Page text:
The Financial Supervisory Service (FSS) is found out to have asked the Financial Services Commission (FSC) twice to remit fines of its employees, who engaged in illegal stock trading. It goes beyond supervision and interferes financial companies’ every detail, yet is trying to cover up its own employees’ illegal acts.
The Capital Market Act of Korea compels executives and employees in financial investment businesses, including security firms, to trade stocks in their name and report their stock trading status quarterly. It is because there is a chance that they would inappropriately earn benefits using confidential information. Of course, FSS employees are also applied with this law.
But 50 FSS employees, who traded stocks in someone else’s name or bought unlisted stocks, were caught in the Board Audit Inspection in September 2017. And later in November last year, the FSS requested to remit fines of some of the involved employees as they already received criminal penalty. The Securities and Futures Commission under the FSS withheld the request, which was de facto rejection as FSS employees should be applied with more strict rules to uphold the market order. But the FSS made another request a month later in December to remit fines, which was once again rejected by the commission.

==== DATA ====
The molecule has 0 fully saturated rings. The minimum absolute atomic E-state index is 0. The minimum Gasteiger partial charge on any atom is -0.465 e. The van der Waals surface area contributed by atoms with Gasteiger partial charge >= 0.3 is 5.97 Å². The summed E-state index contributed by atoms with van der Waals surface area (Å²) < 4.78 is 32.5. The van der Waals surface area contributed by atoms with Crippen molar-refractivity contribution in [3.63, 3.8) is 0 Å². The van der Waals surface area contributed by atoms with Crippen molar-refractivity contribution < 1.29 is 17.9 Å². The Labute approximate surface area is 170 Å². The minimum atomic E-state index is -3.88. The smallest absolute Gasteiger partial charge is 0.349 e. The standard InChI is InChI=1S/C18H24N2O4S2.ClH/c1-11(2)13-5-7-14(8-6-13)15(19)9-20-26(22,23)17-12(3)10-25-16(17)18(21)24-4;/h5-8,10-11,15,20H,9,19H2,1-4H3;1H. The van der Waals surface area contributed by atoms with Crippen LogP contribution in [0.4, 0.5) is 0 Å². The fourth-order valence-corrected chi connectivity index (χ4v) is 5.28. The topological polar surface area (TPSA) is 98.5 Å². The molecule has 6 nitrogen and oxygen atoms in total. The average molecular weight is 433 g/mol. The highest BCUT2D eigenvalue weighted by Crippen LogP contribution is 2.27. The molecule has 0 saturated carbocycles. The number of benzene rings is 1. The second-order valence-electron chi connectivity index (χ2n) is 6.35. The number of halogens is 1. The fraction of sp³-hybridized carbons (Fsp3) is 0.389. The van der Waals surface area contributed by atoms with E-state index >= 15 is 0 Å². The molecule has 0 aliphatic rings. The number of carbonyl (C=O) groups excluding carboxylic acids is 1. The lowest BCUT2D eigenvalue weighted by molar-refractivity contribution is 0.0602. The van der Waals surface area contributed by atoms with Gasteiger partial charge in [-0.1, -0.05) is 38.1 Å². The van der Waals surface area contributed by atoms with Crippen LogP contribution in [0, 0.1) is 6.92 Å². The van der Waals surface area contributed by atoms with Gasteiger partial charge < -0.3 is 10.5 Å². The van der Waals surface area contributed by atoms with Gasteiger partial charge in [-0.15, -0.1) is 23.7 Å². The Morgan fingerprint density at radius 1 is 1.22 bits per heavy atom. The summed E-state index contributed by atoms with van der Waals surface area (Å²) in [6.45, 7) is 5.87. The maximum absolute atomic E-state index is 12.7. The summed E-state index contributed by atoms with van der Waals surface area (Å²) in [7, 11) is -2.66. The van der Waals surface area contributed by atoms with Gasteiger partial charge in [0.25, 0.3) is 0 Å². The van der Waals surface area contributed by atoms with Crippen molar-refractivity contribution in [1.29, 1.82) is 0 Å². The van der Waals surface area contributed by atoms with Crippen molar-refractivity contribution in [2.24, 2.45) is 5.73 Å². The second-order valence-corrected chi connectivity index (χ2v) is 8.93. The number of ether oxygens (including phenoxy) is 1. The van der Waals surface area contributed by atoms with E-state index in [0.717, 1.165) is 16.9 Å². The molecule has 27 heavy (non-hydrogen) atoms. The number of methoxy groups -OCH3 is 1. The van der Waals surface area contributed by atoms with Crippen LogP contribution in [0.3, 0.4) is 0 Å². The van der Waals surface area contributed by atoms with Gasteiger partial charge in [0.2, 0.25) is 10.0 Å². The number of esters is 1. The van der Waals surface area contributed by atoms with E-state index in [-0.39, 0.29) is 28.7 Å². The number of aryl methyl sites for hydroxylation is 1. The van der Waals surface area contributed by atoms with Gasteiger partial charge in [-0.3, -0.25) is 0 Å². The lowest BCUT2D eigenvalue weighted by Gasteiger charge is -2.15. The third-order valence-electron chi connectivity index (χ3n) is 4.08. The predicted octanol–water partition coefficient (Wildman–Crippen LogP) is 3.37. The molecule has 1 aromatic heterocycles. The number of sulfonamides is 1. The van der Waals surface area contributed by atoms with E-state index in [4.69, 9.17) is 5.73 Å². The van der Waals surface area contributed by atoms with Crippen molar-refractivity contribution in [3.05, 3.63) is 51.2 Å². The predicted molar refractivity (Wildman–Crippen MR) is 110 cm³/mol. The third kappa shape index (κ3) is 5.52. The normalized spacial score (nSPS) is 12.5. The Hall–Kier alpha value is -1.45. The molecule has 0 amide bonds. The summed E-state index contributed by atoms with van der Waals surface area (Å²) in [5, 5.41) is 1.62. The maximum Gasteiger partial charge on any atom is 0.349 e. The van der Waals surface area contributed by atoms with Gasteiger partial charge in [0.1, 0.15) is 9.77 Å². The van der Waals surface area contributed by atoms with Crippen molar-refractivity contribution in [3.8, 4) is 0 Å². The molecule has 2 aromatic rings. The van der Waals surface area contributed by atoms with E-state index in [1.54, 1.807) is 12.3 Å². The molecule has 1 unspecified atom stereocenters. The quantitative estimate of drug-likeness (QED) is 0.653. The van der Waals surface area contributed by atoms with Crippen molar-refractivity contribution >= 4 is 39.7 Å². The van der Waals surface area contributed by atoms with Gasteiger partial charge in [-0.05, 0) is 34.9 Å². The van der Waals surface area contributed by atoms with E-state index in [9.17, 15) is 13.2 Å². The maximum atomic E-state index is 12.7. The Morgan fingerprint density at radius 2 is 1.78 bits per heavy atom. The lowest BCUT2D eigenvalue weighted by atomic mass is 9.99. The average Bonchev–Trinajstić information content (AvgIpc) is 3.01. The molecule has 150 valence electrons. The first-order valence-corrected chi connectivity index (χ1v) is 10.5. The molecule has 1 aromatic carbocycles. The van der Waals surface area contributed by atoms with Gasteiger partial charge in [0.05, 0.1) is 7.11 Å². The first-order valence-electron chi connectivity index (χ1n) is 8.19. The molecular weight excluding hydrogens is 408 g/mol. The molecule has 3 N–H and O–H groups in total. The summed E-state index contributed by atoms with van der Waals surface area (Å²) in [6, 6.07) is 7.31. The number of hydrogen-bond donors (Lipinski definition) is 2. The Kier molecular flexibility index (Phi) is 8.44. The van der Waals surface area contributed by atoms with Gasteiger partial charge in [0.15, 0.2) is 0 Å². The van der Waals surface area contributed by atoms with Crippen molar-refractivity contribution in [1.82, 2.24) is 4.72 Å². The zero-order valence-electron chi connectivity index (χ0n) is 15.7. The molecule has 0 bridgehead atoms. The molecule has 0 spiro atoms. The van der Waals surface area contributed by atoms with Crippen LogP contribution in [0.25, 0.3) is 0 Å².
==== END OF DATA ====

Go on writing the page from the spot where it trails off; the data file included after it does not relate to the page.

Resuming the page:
The decision of the Securities and Futures Commission is only natural. The commission even checked whether employees of the FSS or other financial institutions had received amnesty in similar situations. Over the three years from 2013 to 2015, the FSS charged 3.4 billion won to 161 employees in 31 financial firms for violating the Capital Market Act. Its hypocrisy goes beyond illegal stock trading. Ironically, executives and staff of the state financial agency, who are supposed to supervise and uncover illegal employment of financial companies, often face criminal penalties by getting caught while engaging in illegal hiring.
Meanwhile, a discussion to give the FSS judicial police power is in progress. It gives the FSS the power to arrest, detain, confiscate or monitor communications on financial crimes, such as illegal stock trading or stock price manipulation. There certainly is a necessity to authorize experts to prosecute financial crimes that are becoming ever more meticulous and intelligent. But not many citizens would think the FSS that scrambles to cover up illegal activities of its employees has the integrity or ability to have such authority.